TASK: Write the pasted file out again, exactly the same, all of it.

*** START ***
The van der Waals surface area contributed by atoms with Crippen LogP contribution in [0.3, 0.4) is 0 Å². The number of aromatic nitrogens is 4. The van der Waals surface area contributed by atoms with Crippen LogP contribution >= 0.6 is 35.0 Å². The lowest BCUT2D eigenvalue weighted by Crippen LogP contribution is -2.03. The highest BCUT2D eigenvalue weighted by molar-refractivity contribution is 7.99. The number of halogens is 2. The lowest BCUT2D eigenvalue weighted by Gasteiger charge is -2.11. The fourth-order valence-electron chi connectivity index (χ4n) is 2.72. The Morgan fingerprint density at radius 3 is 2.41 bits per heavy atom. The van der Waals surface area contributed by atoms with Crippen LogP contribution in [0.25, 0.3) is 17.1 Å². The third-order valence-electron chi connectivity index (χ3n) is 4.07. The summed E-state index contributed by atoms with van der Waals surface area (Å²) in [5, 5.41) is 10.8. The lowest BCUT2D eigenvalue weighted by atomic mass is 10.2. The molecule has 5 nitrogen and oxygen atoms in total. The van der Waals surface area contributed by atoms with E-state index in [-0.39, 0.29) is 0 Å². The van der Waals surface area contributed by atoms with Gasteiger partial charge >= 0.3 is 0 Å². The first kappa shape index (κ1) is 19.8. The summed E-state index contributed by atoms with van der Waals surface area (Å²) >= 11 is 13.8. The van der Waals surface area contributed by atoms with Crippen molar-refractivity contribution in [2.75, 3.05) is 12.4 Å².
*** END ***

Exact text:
The van der Waals surface area contributed by atoms with Crippen LogP contribution in [0.3, 0.4) is 0 Å². The number of aromatic nitrogens is 4. The van der Waals surface area contributed by atoms with Crippen LogP contribution >= 0.6 is 35.0 Å². The lowest BCUT2D eigenvalue weighted by Crippen LogP contribution is -2.03. The highest BCUT2D eigenvalue weighted by molar-refractivity contribution is 7.99. The number of halogens is 2. The lowest BCUT2D eigenvalue weighted by Gasteiger charge is -2.11. The fourth-order valence-electron chi connectivity index (χ4n) is 2.72. The Morgan fingerprint density at radius 3 is 2.41 bits per heavy atom. The van der Waals surface area contributed by atoms with Crippen LogP contribution in [0.25, 0.3) is 17.1 Å². The third-order valence-electron chi connectivity index (χ3n) is 4.07. The summed E-state index contributed by atoms with van der Waals surface area (Å²) in [5, 5.41) is 10.8. The lowest BCUT2D eigenvalue weighted by atomic mass is 10.2. The molecule has 5 nitrogen and oxygen atoms in total. The van der Waals surface area contributed by atoms with E-state index in [-0.39, 0.29) is 0 Å². The van der Waals surface area contributed by atoms with Gasteiger partial charge >= 0.3 is 0 Å². The first kappa shape index (κ1) is 19.8. The summed E-state index contributed by atoms with van der Waals surface area (Å²) >= 11 is 13.8. The van der Waals surface area contributed by atoms with Crippen molar-refractivity contribution in [2.75, 3.05) is 12.4 Å².